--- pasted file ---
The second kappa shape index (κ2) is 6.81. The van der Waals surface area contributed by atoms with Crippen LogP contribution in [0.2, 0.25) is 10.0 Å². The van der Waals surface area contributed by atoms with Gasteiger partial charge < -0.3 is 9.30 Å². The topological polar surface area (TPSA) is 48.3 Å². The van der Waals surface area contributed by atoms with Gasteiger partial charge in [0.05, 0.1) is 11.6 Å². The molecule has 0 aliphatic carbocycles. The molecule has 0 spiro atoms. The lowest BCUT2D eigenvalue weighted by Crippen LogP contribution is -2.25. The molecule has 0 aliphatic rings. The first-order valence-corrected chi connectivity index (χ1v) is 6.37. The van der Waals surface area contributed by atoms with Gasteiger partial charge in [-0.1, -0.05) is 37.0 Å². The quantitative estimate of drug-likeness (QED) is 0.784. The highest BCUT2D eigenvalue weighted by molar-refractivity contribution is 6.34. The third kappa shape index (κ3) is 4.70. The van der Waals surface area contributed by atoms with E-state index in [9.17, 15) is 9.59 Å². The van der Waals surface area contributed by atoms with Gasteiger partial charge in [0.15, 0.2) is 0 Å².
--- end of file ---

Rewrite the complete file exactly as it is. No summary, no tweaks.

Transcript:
The second kappa shape index (κ2) is 6.81. The van der Waals surface area contributed by atoms with Crippen LogP contribution in [0.2, 0.25) is 10.0 Å². The van der Waals surface area contributed by atoms with Gasteiger partial charge < -0.3 is 9.30 Å². The topological polar surface area (TPSA) is 48.3 Å². The van der Waals surface area contributed by atoms with Gasteiger partial charge in [0.05, 0.1) is 11.6 Å². The molecule has 0 aliphatic carbocycles. The molecule has 0 spiro atoms. The lowest BCUT2D eigenvalue weighted by Crippen LogP contribution is -2.25. The molecule has 0 aliphatic rings. The first-order valence-corrected chi connectivity index (χ1v) is 6.37. The van der Waals surface area contributed by atoms with Gasteiger partial charge in [-0.1, -0.05) is 37.0 Å². The quantitative estimate of drug-likeness (QED) is 0.784. The highest BCUT2D eigenvalue weighted by molar-refractivity contribution is 6.34. The third kappa shape index (κ3) is 4.70. The van der Waals surface area contributed by atoms with E-state index in [9.17, 15) is 9.59 Å². The van der Waals surface area contributed by atoms with Gasteiger partial charge in [0.15, 0.2) is 0 Å².